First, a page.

Another option that is available in limited circumstances is to file a petition for executive clemency. Also commonly referred to as a request for a pardon, this is a formal filing seeking relief from your conviction, not in the courts, but instead from the state’s governor. While successful requests for clemency are rare, if you are facing years or decades of imprisonment, it is worth discussing all of your options with an experienced New Jersey criminal lawyer.
Seeking clemency starts with filing your petition with the New Jersey State Parole Board. The petition is 12 pages long, and it requires you to provide extensive information—including an in-depth explanation of why you believe clemency (or a pardon) is warranted. Once you file, the New Jersey State Parole Board will conduct an investigation and then make a recommendation to the governor. Unlike appeals and petitions for post-conviction relief, there is no deadline for filing a petition for executive clemency.
3. Filing for Expungement of Your Criminal Record
If you are not able to have your conviction overturned, then your best option may be to file for expungement. New Jersey’s expungement laws are complicated, and they impose different waiting periods for different crimes. Additionally, many serious crimes are not eligible for expungement, and non-criminal offenses (including driving under the influence (DUI)) are not eligible for expungement, either.
But, if your conviction is eligible—or if your conviction will become eligible in the future—then filing for expungement will provide the opportunity to have your record cleared. When conducting background checks, employers, banks, credit bureaus, colleges and universities, and other entities will not see a record of your conviction. Information about your conviction will still be available to law enforcement agencies and certain other governmental entities, but they will only be able to use this information for limited purposes. Filing for expungement can truly provide a new lease on life, and it is an option that you will want to pursue if it is available to you.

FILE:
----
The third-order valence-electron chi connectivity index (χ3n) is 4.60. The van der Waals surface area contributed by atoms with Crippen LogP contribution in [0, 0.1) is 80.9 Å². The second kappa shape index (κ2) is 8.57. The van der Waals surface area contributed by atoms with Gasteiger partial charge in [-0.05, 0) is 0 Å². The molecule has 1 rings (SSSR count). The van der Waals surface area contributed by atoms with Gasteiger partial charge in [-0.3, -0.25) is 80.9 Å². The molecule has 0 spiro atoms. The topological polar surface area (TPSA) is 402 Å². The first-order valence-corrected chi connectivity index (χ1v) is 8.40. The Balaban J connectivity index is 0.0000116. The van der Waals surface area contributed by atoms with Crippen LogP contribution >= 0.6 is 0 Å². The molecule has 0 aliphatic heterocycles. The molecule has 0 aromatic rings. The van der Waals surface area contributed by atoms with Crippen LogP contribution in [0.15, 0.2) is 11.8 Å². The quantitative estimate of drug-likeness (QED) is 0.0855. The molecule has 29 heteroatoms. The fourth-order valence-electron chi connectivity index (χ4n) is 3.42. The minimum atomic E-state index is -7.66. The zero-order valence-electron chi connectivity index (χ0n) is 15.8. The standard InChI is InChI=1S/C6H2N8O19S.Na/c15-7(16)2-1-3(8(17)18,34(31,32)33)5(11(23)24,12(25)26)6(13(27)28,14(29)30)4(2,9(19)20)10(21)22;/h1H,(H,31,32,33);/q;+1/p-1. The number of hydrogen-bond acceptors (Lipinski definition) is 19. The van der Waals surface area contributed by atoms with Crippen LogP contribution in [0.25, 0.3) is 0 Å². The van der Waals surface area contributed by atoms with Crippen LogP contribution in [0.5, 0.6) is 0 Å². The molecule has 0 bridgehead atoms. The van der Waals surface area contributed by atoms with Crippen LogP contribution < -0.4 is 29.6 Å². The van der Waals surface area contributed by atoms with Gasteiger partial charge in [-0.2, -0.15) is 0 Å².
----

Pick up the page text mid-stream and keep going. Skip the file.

4. Seeking an Alternative Form of Relief
The New Jersey Statutes and New Jersey Court Rules provide opportunities to seek various other forms of relief as well. Similar to the types of relief discussed above, these are also only available in limited circumstances. Some examples include:
- Motion for Reduction or Reconsideration of Sentence
- Motion for Change of Sentence
- Motion to Vacate Certain Convictions
When you are facing the life-altering consequences of a criminal conviction, it is important to protect yourself by all means available. Unfortunately, understanding the options that you have available is not easy. An experienced New Jersey criminal lawyer can help, and to give yourself the best chance of avoiding unnecessary consequences, you should speak with a lawyer as soon as possible.
Discuss Your Options with a New Jersey Criminal Lawyer
Do you have questions about challenging a criminal conviction or sentence in New Jersey? If so, we invite you to get in touch. To request a confidential consultation with a New Jersey criminal lawyer at Helmer, Conley & Kasselman, P.A., please call 877-435-6371 or tell us how we can reach you online today.